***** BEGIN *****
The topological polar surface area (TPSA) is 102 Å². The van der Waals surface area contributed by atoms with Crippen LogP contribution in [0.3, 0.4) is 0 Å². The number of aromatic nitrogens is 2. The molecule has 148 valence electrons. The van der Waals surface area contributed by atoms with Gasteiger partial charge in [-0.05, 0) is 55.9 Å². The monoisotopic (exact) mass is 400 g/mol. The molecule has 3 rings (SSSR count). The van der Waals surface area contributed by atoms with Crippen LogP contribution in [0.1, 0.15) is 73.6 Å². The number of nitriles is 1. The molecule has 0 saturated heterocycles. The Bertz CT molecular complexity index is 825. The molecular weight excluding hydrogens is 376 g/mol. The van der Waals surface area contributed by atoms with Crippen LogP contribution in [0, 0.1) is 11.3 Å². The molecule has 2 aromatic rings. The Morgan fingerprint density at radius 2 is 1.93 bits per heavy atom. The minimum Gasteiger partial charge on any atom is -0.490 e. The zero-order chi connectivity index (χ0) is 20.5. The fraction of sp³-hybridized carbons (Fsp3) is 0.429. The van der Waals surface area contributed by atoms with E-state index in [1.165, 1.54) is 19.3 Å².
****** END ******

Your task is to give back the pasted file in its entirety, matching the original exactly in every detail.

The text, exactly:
The topological polar surface area (TPSA) is 102 Å². The van der Waals surface area contributed by atoms with Crippen LogP contribution in [0.3, 0.4) is 0 Å². The number of aromatic nitrogens is 2. The molecule has 148 valence electrons. The van der Waals surface area contributed by atoms with Gasteiger partial charge in [-0.05, 0) is 55.9 Å². The monoisotopic (exact) mass is 400 g/mol. The molecule has 3 rings (SSSR count). The van der Waals surface area contributed by atoms with Crippen LogP contribution in [0.1, 0.15) is 73.6 Å². The number of nitriles is 1. The molecule has 0 saturated heterocycles. The Bertz CT molecular complexity index is 825. The molecular weight excluding hydrogens is 376 g/mol. The van der Waals surface area contributed by atoms with Crippen LogP contribution in [0, 0.1) is 11.3 Å². The molecule has 2 aromatic rings. The Morgan fingerprint density at radius 2 is 1.93 bits per heavy atom. The minimum Gasteiger partial charge on any atom is -0.490 e. The zero-order chi connectivity index (χ0) is 20.5. The fraction of sp³-hybridized carbons (Fsp3) is 0.429. The van der Waals surface area contributed by atoms with E-state index in [1.165, 1.54) is 19.3 Å².